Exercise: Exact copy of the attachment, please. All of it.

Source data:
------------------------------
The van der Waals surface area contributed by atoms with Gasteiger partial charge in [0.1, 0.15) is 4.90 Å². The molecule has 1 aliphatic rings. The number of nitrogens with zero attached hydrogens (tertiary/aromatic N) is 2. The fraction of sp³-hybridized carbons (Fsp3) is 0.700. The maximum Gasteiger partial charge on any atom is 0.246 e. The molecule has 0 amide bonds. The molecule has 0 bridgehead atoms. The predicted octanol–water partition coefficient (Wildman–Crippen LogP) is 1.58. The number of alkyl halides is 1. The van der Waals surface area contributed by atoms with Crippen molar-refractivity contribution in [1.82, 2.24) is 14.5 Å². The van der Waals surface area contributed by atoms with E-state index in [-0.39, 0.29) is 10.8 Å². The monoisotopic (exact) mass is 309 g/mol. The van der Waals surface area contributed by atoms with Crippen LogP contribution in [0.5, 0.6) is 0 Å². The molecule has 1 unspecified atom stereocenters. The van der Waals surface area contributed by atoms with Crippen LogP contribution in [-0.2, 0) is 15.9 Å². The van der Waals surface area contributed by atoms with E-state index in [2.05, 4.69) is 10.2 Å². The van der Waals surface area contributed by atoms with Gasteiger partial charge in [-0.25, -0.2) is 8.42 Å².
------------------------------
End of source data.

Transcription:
The van der Waals surface area contributed by atoms with Gasteiger partial charge in [0.1, 0.15) is 4.90 Å². The molecule has 1 aliphatic rings. The number of nitrogens with zero attached hydrogens (tertiary/aromatic N) is 2. The fraction of sp³-hybridized carbons (Fsp3) is 0.700. The maximum Gasteiger partial charge on any atom is 0.246 e. The molecule has 0 amide bonds. The molecule has 0 bridgehead atoms. The predicted octanol–water partition coefficient (Wildman–Crippen LogP) is 1.58. The number of alkyl halides is 1. The van der Waals surface area contributed by atoms with Crippen molar-refractivity contribution in [1.82, 2.24) is 14.5 Å². The van der Waals surface area contributed by atoms with E-state index in [-0.39, 0.29) is 10.8 Å². The monoisotopic (exact) mass is 309 g/mol. The van der Waals surface area contributed by atoms with Crippen LogP contribution in [0.5, 0.6) is 0 Å². The molecule has 1 unspecified atom stereocenters. The van der Waals surface area contributed by atoms with Crippen LogP contribution in [-0.2, 0) is 15.9 Å². The van der Waals surface area contributed by atoms with E-state index in [2.05, 4.69) is 10.2 Å². The van der Waals surface area contributed by atoms with Gasteiger partial charge in [-0.25, -0.2) is 8.42 Å².